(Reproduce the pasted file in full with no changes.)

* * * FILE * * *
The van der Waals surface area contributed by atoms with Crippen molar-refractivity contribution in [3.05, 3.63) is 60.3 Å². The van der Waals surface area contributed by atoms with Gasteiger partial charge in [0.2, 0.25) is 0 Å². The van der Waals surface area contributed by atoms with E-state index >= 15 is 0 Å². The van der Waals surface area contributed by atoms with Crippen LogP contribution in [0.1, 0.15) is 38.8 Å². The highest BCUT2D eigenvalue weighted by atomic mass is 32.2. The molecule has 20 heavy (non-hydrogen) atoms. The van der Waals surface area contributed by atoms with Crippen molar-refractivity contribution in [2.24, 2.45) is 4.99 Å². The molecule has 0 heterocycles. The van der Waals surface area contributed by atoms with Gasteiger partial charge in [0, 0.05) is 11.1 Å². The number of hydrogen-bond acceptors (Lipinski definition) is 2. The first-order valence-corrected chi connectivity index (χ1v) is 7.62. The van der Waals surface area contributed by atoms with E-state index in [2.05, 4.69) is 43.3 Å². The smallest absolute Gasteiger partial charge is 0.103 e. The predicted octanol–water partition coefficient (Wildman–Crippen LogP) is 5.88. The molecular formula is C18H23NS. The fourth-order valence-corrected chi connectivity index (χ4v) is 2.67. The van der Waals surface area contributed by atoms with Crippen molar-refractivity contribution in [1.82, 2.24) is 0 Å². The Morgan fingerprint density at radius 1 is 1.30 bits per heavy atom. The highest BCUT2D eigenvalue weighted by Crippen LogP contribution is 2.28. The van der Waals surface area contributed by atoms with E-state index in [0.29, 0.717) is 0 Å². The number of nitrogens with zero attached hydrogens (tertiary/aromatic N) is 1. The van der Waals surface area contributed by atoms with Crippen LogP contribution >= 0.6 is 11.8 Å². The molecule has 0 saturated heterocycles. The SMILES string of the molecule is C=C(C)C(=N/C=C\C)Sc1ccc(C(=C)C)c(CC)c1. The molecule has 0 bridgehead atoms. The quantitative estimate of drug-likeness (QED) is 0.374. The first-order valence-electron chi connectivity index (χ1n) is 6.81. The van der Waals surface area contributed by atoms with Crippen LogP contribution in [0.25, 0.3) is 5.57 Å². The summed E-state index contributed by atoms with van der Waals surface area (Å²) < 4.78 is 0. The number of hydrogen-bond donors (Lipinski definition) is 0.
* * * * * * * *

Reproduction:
The van der Waals surface area contributed by atoms with Crippen molar-refractivity contribution in [3.05, 3.63) is 60.3 Å². The van der Waals surface area contributed by atoms with Gasteiger partial charge in [0.2, 0.25) is 0 Å². The van der Waals surface area contributed by atoms with E-state index >= 15 is 0 Å². The van der Waals surface area contributed by atoms with Crippen LogP contribution in [0.1, 0.15) is 38.8 Å². The highest BCUT2D eigenvalue weighted by atomic mass is 32.2. The molecule has 20 heavy (non-hydrogen) atoms. The van der Waals surface area contributed by atoms with Crippen molar-refractivity contribution in [2.24, 2.45) is 4.99 Å². The molecule has 0 heterocycles. The van der Waals surface area contributed by atoms with Gasteiger partial charge in [0, 0.05) is 11.1 Å². The number of hydrogen-bond acceptors (Lipinski definition) is 2. The first-order valence-corrected chi connectivity index (χ1v) is 7.62. The van der Waals surface area contributed by atoms with E-state index in [2.05, 4.69) is 43.3 Å². The smallest absolute Gasteiger partial charge is 0.103 e. The predicted octanol–water partition coefficient (Wildman–Crippen LogP) is 5.88. The molecular formula is C18H23NS. The fourth-order valence-corrected chi connectivity index (χ4v) is 2.67. The van der Waals surface area contributed by atoms with Crippen molar-refractivity contribution in [1.82, 2.24) is 0 Å². The Morgan fingerprint density at radius 1 is 1.30 bits per heavy atom. The highest BCUT2D eigenvalue weighted by Crippen LogP contribution is 2.28. The van der Waals surface area contributed by atoms with E-state index in [0.29, 0.717) is 0 Å². The number of nitrogens with zero attached hydrogens (tertiary/aromatic N) is 1. The van der Waals surface area contributed by atoms with Crippen LogP contribution >= 0.6 is 11.8 Å². The molecule has 0 saturated heterocycles. The SMILES string of the molecule is C=C(C)C(=N/C=C\C)Sc1ccc(C(=C)C)c(CC)c1. The molecule has 0 bridgehead atoms. The quantitative estimate of drug-likeness (QED) is 0.374. The first-order valence-electron chi connectivity index (χ1n) is 6.81. The van der Waals surface area contributed by atoms with Crippen LogP contribution in [0.25, 0.3) is 5.57 Å². The summed E-state index contributed by atoms with van der Waals surface area (Å²) < 4.78 is 0. The number of hydrogen-bond donors (Lipinski definition) is 0.